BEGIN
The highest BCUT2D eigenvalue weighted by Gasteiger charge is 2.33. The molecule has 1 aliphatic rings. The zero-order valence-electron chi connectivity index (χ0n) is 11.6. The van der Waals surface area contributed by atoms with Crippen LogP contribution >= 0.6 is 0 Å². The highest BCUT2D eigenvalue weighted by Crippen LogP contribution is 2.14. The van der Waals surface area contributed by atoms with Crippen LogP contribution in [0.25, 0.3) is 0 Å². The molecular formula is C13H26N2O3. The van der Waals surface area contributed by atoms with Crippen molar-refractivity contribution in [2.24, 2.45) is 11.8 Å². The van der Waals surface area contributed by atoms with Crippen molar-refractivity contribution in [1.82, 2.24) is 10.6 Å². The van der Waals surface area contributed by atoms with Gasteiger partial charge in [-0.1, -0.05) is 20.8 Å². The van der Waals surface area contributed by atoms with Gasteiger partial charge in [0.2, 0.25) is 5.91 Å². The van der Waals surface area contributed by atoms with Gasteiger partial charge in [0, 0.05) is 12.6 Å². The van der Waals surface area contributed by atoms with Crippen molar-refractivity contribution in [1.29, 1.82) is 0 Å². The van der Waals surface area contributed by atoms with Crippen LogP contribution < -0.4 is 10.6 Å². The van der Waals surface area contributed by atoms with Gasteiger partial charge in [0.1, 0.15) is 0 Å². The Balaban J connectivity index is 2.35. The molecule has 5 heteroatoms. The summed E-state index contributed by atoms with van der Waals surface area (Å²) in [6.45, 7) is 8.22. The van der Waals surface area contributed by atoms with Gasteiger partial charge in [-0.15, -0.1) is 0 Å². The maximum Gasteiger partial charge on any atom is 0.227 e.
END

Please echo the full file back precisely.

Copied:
The highest BCUT2D eigenvalue weighted by Gasteiger charge is 2.33. The molecule has 1 aliphatic rings. The zero-order valence-electron chi connectivity index (χ0n) is 11.6. The van der Waals surface area contributed by atoms with Crippen LogP contribution >= 0.6 is 0 Å². The highest BCUT2D eigenvalue weighted by Crippen LogP contribution is 2.14. The van der Waals surface area contributed by atoms with Crippen LogP contribution in [0.25, 0.3) is 0 Å². The molecular formula is C13H26N2O3. The van der Waals surface area contributed by atoms with Crippen molar-refractivity contribution in [2.24, 2.45) is 11.8 Å². The van der Waals surface area contributed by atoms with Crippen molar-refractivity contribution in [1.82, 2.24) is 10.6 Å². The van der Waals surface area contributed by atoms with Gasteiger partial charge in [-0.1, -0.05) is 20.8 Å². The van der Waals surface area contributed by atoms with Gasteiger partial charge in [0.2, 0.25) is 5.91 Å². The van der Waals surface area contributed by atoms with Gasteiger partial charge in [0, 0.05) is 12.6 Å². The van der Waals surface area contributed by atoms with Crippen molar-refractivity contribution in [1.29, 1.82) is 0 Å². The van der Waals surface area contributed by atoms with Crippen LogP contribution < -0.4 is 10.6 Å². The van der Waals surface area contributed by atoms with Gasteiger partial charge in [0.1, 0.15) is 0 Å². The Balaban J connectivity index is 2.35. The molecule has 5 heteroatoms. The summed E-state index contributed by atoms with van der Waals surface area (Å²) in [6.45, 7) is 8.22. The van der Waals surface area contributed by atoms with Gasteiger partial charge in [-0.15, -0.1) is 0 Å². The maximum Gasteiger partial charge on any atom is 0.227 e.